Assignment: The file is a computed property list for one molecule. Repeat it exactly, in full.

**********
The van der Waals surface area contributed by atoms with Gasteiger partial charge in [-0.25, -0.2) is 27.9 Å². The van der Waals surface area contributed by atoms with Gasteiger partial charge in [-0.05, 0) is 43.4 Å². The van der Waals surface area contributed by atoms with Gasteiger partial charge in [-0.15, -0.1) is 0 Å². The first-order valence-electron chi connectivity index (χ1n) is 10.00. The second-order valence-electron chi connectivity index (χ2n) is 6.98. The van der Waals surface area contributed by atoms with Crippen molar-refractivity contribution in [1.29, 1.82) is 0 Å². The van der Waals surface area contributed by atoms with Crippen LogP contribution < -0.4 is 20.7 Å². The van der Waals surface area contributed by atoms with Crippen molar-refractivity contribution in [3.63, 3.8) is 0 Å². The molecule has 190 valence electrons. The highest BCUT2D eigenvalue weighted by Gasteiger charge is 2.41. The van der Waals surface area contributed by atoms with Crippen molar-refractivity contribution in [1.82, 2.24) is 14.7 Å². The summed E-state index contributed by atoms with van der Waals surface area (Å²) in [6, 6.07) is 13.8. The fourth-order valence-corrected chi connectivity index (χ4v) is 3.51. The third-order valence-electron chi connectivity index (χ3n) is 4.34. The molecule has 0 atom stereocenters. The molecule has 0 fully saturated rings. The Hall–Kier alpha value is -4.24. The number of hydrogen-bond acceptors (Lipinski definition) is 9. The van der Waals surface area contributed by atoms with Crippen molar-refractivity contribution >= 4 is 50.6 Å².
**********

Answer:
The van der Waals surface area contributed by atoms with Gasteiger partial charge in [-0.25, -0.2) is 27.9 Å². The van der Waals surface area contributed by atoms with Gasteiger partial charge in [-0.05, 0) is 43.4 Å². The van der Waals surface area contributed by atoms with Gasteiger partial charge in [-0.15, -0.1) is 0 Å². The first-order valence-electron chi connectivity index (χ1n) is 10.00. The second-order valence-electron chi connectivity index (χ2n) is 6.98. The van der Waals surface area contributed by atoms with Crippen molar-refractivity contribution in [1.29, 1.82) is 0 Å². The van der Waals surface area contributed by atoms with Crippen LogP contribution < -0.4 is 20.7 Å². The van der Waals surface area contributed by atoms with Crippen molar-refractivity contribution in [3.63, 3.8) is 0 Å². The molecule has 190 valence electrons. The highest BCUT2D eigenvalue weighted by Gasteiger charge is 2.41. The van der Waals surface area contributed by atoms with Crippen molar-refractivity contribution in [1.82, 2.24) is 14.7 Å². The summed E-state index contributed by atoms with van der Waals surface area (Å²) in [6, 6.07) is 13.8. The fourth-order valence-corrected chi connectivity index (χ4v) is 3.51. The third-order valence-electron chi connectivity index (χ3n) is 4.34. The molecule has 0 atom stereocenters. The molecule has 0 fully saturated rings. The Hall–Kier alpha value is -4.24. The number of hydrogen-bond acceptors (Lipinski definition) is 9. The van der Waals surface area contributed by atoms with Crippen molar-refractivity contribution >= 4 is 50.6 Å².